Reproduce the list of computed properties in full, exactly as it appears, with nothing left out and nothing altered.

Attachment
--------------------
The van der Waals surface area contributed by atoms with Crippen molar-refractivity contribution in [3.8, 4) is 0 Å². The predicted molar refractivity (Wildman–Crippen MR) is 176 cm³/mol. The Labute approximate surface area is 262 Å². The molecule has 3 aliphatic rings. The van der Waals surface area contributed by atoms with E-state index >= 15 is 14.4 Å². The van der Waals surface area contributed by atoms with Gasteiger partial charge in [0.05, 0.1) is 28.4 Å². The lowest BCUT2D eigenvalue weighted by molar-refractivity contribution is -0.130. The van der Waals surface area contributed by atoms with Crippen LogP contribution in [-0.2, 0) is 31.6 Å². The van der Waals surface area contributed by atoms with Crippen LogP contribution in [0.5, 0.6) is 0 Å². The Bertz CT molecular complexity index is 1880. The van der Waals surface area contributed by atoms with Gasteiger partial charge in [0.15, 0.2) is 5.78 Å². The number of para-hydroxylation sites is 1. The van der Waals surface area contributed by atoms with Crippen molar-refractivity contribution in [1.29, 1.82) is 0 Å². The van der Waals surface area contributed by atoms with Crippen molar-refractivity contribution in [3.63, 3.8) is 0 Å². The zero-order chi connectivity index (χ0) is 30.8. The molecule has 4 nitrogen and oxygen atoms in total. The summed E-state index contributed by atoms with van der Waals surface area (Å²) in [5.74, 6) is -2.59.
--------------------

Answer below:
The van der Waals surface area contributed by atoms with Crippen molar-refractivity contribution in [3.8, 4) is 0 Å². The predicted molar refractivity (Wildman–Crippen MR) is 176 cm³/mol. The Labute approximate surface area is 262 Å². The molecule has 3 aliphatic rings. The van der Waals surface area contributed by atoms with E-state index >= 15 is 14.4 Å². The van der Waals surface area contributed by atoms with Gasteiger partial charge in [0.05, 0.1) is 28.4 Å². The lowest BCUT2D eigenvalue weighted by molar-refractivity contribution is -0.130. The van der Waals surface area contributed by atoms with Crippen LogP contribution in [-0.2, 0) is 31.6 Å². The van der Waals surface area contributed by atoms with Crippen LogP contribution in [0.5, 0.6) is 0 Å². The Bertz CT molecular complexity index is 1880. The van der Waals surface area contributed by atoms with Gasteiger partial charge in [0.15, 0.2) is 5.78 Å². The number of para-hydroxylation sites is 1. The van der Waals surface area contributed by atoms with Crippen molar-refractivity contribution in [1.29, 1.82) is 0 Å². The van der Waals surface area contributed by atoms with Crippen molar-refractivity contribution in [3.63, 3.8) is 0 Å². The zero-order chi connectivity index (χ0) is 30.8. The molecule has 4 nitrogen and oxygen atoms in total. The summed E-state index contributed by atoms with van der Waals surface area (Å²) in [5.74, 6) is -2.59.